Out of my four years at Colorado State University, I luckily only had to deal with parking for the last two (my high school-age sister had my car before that).  Unfortunately, once I had my car, my cocky, naive college self tempted the campus parking fates one too many times.

I remember the first time I got a ticket for parking on campus without a permit, the fine was $15.  "Well," thought college-me, "I guess that's a small price to pay.  After all, I was running late, and that prof. knocks tons of points off for being tardy."  So I gladly payed the fine, honestly not really having learned my lesson.

Then, the summer between my junior and senior year, I decided to take a summer class to make my last year at CSU less stressful.  I didn't bother buying a parking pass, since it was my sincere belief that parking restrictions weren't enforced in the Summertime.  I was wrong.

So I got another ticket.  As I reached to retrieve it from my windshield, I was fully prepared to pay the $15 and go on living.  But that's not what happened.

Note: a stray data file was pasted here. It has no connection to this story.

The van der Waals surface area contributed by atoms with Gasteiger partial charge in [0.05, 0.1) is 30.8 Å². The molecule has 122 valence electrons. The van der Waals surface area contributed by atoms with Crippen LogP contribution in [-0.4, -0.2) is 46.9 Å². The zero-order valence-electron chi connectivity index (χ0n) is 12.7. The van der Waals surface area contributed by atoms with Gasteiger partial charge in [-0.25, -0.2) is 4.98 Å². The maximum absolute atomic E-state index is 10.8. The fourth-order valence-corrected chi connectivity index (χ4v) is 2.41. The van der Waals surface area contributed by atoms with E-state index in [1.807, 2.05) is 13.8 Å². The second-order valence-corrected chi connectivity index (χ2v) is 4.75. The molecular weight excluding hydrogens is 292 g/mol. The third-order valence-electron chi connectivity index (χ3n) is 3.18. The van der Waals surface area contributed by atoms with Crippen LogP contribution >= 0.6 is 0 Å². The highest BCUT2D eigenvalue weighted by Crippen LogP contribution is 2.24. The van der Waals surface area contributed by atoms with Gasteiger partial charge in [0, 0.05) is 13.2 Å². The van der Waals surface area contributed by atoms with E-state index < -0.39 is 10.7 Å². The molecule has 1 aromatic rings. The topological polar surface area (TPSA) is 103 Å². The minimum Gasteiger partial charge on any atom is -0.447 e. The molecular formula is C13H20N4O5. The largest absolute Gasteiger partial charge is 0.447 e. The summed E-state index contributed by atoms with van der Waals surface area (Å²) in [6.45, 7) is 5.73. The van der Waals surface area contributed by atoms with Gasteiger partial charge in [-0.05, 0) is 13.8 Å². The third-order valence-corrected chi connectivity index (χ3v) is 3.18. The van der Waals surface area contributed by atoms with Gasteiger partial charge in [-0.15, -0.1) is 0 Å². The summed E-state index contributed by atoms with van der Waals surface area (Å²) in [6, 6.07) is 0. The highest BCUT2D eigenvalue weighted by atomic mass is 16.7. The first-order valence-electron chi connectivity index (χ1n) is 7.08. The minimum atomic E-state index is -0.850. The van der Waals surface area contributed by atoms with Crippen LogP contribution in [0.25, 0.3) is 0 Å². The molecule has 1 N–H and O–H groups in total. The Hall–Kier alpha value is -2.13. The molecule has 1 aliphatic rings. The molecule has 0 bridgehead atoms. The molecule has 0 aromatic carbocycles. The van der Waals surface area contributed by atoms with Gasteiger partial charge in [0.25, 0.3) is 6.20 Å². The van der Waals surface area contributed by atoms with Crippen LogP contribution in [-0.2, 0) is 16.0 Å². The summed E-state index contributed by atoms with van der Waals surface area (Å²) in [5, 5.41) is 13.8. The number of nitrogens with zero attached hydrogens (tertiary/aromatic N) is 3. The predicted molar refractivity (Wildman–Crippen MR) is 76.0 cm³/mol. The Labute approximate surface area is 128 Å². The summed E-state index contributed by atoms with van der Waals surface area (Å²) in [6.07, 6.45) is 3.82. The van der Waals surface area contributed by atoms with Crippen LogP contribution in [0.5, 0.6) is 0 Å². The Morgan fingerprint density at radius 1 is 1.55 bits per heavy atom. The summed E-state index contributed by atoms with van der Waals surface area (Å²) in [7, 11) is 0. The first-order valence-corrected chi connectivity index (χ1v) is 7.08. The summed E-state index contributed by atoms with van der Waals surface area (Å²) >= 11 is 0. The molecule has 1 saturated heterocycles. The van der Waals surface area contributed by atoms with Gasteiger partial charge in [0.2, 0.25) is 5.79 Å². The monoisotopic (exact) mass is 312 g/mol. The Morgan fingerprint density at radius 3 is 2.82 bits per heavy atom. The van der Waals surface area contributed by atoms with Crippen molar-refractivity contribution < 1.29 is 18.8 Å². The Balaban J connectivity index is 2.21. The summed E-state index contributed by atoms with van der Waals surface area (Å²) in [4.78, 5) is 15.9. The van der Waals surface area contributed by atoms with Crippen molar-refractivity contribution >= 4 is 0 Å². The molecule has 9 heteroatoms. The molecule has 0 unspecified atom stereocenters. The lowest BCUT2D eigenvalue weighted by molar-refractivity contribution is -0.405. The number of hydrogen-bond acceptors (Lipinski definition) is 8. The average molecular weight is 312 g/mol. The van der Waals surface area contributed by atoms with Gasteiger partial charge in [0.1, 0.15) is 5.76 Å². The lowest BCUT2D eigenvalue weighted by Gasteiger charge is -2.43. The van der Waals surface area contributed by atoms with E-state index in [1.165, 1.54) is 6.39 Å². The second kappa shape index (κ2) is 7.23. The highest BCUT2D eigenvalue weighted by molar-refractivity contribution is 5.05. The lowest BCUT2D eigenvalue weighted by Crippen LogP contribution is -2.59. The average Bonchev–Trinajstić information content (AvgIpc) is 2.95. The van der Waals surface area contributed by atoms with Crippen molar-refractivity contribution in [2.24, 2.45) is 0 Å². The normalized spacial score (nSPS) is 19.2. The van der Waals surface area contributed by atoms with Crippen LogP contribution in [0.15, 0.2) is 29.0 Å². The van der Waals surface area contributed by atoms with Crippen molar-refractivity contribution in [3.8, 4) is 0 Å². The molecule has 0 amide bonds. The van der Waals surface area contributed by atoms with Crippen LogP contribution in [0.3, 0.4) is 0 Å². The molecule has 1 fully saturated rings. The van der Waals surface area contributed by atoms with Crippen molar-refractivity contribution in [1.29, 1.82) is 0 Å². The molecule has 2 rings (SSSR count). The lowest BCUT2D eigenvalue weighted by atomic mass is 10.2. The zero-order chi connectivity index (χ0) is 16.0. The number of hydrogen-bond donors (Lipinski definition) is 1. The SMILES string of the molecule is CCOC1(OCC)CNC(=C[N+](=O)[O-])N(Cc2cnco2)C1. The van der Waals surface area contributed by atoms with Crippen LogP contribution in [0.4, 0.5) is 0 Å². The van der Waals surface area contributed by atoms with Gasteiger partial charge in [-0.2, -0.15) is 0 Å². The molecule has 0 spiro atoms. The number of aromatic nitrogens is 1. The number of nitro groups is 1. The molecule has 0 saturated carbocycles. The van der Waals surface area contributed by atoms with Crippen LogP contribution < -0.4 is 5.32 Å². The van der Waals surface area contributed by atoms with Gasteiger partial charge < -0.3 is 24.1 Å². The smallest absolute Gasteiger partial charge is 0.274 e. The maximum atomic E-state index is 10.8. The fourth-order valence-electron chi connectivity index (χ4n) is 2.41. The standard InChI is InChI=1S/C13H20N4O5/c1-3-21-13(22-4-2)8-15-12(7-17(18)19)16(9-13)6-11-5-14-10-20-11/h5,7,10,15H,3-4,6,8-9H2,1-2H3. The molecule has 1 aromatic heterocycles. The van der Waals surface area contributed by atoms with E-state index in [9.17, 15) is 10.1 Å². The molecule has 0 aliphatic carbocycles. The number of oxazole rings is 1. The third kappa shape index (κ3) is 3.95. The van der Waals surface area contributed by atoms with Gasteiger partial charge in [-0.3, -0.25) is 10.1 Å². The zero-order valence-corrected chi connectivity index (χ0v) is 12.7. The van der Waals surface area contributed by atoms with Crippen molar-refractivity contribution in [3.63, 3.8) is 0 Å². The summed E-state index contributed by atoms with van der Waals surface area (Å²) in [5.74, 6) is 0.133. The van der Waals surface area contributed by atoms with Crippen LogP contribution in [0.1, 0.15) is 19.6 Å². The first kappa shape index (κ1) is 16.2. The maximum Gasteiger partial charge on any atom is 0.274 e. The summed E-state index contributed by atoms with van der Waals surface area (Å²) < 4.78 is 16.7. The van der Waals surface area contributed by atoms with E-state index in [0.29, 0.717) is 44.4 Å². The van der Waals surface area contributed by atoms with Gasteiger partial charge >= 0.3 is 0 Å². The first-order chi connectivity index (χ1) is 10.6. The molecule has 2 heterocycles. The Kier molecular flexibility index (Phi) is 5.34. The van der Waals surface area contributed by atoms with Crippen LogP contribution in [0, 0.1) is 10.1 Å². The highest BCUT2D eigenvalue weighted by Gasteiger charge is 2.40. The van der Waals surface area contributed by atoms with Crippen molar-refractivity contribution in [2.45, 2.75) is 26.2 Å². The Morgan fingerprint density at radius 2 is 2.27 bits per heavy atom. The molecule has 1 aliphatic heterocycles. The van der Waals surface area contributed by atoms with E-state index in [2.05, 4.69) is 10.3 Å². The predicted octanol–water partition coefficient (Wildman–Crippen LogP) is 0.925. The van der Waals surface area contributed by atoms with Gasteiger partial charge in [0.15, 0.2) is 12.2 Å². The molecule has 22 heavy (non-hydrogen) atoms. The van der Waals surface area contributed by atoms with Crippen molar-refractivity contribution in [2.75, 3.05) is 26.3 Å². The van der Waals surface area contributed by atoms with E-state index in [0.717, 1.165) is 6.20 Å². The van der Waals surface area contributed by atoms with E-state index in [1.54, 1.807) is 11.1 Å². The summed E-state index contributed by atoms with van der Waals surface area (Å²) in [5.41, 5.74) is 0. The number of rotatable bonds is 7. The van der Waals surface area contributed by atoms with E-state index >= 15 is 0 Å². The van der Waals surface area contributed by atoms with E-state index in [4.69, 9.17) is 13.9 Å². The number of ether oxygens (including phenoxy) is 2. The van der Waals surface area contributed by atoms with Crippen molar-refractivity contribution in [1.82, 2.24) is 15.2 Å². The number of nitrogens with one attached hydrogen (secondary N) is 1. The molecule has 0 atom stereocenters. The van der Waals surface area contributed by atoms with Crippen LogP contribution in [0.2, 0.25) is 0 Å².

The fine had been raised to $30.  Okay, lesson learned.  "Well-played, CSU," I thought.  "Well-played, indeed.  I'll just pay the $1 per hour parking fee at the meter from now on."

So I told you that very elaborate parking story to tell you this one.  CSU is raising parking (and parking violation) costs again.

Starting Monday, daily pass rates will increase from $6 to $8, while meter pay stations are going from $1 per hour to $1.25 per hour, a Parking Services news release said.

Forget to feed the meter? That fine is changing from $20 to $30, while parking without a required permit will now cost you $45, instead of $30. Those who alter parking permits will face a $225 fine, up from $150.

[via The Coloradoan.]

The silver lining?  Costs of commuter permits (like the one I never bought) aren't changing.  So that's nice...kinda.

CSU says it's raising parking prices to help fund improvements to transportation around campus; and this includes a possible campus shuttle, something that was sorely lacking when I went there.

Bottom line: Progress is good, but it's also expensive.  Don't forget to feed the meter!